When famous DJ Alan Partridge's radio station is taken over by a new media conglomerate, it sets in motion a chain of events which see Alan having to work with the police to defuse a potentially violent siege.
A man decides to turn his moribund life around by winning back his ex-girlfriend, reconciling his relationship with his mother, and dealing with an entire community that has returned from the dead to eat the living.
Kazakh TV talking head Borat is dispatched to the United States to report on the greatest country in the world. With a documentary crew in tow, Borat becomes more interested in locating and marrying Pamela Anderson.
When Louis Bloom, a driven man desperate for work, muscles into the world of L.A. crime journalism, he blurs the line between observer and participant to become the star of his own story. Aiding him in his effort is Nina, a TV-news veteran.
Four Lions tells the story of a group of British jihadists who push their abstract dreams of glory to the breaking point. As the wheels fly off, and their competing ideologies clash, what emerges is an emotionally engaging (and entirely plausible) farce. In a storm of razor-sharp verbal jousting and large-scale set pieces, Four Lions is a comic tour de force; it shows that-while terrorism is about ideology-it can also be about idiots. Written by
Sundance Film Festival
Omar is seen travelling on a Supertram heading towards Halfway on the blue line. However, he gets off at Meadowhall, which is not on this line. See more »
Bollocks, I'm a liability! I am the Invisible Jihadi! They seek him here, they seek him there, but here's not there, he's blowing up your slag sister!
Invisible? Right. Like the time you got on the local news for baking a Twin Towers cake and leaving it at the synagogue on 9/11?
That is part of the plan! Hide in plain sight, you mug!
See more »
One sheep was blown up in the making of this film See more »
The Groove That Won't Stop
Written by Kevin Saunderson
Performed by The William Fairey Band
Publised by Stage Three Music Limited
From the album 'Acid Brass'
Licensed courtesy of Richmoor Ltd/Blast First Petite Records See more »
both hilarious comedy and contemporary social commentary
The film can be approached from two angles; as a comedy and as an important contemporary cultural text. As a comedy it succeeded beyond expectations. Part of the pleasure surely came from the spectacle of the event; a sold out screening with cast and crew present along with regional cultural references that resonated infectiously with many in the audience, but this can take nothing away from the many levels of comedy at work within this film. There were elements of overacted screwball comedy; there were underplayed facial expressions and reactions that added a wealth of character and personality to the comedy; further still, there were elaborately constructed situational set pieces. All these elements along with explosively dynamic dialogue that was well delivered combined to send the audience into tears of laughter.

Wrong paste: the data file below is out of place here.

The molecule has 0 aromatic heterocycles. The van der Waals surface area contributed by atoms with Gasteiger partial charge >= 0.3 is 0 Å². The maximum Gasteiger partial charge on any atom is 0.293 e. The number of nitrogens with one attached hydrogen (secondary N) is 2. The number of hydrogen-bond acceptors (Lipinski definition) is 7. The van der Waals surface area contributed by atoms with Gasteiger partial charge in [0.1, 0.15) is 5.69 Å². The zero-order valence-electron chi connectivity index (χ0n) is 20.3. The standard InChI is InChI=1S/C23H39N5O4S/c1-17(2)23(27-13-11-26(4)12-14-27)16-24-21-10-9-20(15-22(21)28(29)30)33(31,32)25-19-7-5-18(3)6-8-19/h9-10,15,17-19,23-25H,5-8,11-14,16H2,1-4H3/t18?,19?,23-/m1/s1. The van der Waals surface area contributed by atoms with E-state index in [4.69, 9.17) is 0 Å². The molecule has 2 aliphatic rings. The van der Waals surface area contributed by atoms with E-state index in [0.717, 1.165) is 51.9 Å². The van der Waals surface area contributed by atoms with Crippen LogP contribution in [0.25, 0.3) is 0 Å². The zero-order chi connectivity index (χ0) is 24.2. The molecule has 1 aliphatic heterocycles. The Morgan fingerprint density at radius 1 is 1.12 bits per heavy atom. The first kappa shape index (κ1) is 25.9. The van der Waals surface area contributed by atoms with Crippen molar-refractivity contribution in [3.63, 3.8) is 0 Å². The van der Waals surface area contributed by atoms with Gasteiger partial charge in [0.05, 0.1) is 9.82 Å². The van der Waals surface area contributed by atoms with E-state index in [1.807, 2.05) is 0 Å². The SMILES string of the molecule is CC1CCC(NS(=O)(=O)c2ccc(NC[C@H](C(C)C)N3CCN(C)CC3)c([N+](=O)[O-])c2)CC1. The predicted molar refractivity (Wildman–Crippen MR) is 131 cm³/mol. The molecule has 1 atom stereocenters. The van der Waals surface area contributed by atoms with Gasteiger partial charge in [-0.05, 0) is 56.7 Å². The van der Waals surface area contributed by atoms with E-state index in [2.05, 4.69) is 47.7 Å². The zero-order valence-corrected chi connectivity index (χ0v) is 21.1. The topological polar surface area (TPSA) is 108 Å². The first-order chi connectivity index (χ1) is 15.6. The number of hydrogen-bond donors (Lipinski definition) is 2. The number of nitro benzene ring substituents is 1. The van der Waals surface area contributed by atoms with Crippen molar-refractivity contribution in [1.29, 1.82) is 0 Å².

In a separate issue to the comedy there was the cultural commentary, which is always going to draw attention when it is such a taboo subject as Jihad: a word that is often avoided at all costs. The film unapologetically offers a plethora of questions around motivation, meaning and justification which it never falls into the trap of giving patronizing, melodramatic answers to nor does it preach any solutions.
The many characters were all utilised to give different points of views and different perspectives; the main protagonist Omar (Riz Ahmed) was fully fleshed out, with the other characters used to offer differing ideas and obviously the above mentioned comic relief. Omar's brother for instance had such a minor part but raises questions around what he considers a true following of Islam, which he promotes as peaceful, but is then exposed as intrinsically sexist due to the way he practically locks his wife in a cupboard. That being said, Islam itself was to a large extent sidelined and the film much more overtly dealt with identification and senses of belonging for a demographic that has partial but not complete grips on the many angles of where its identity is created; this includes Barry (Nigel Lindsay), the Caucasian convert amongst the group.
Four Lions is easily funny enough to reach a very wide audience, where viewers will be left without answers and therefore forced to discuss these issues, which are too often brushed under the proverbial rug.
twitter - @destroyapathy
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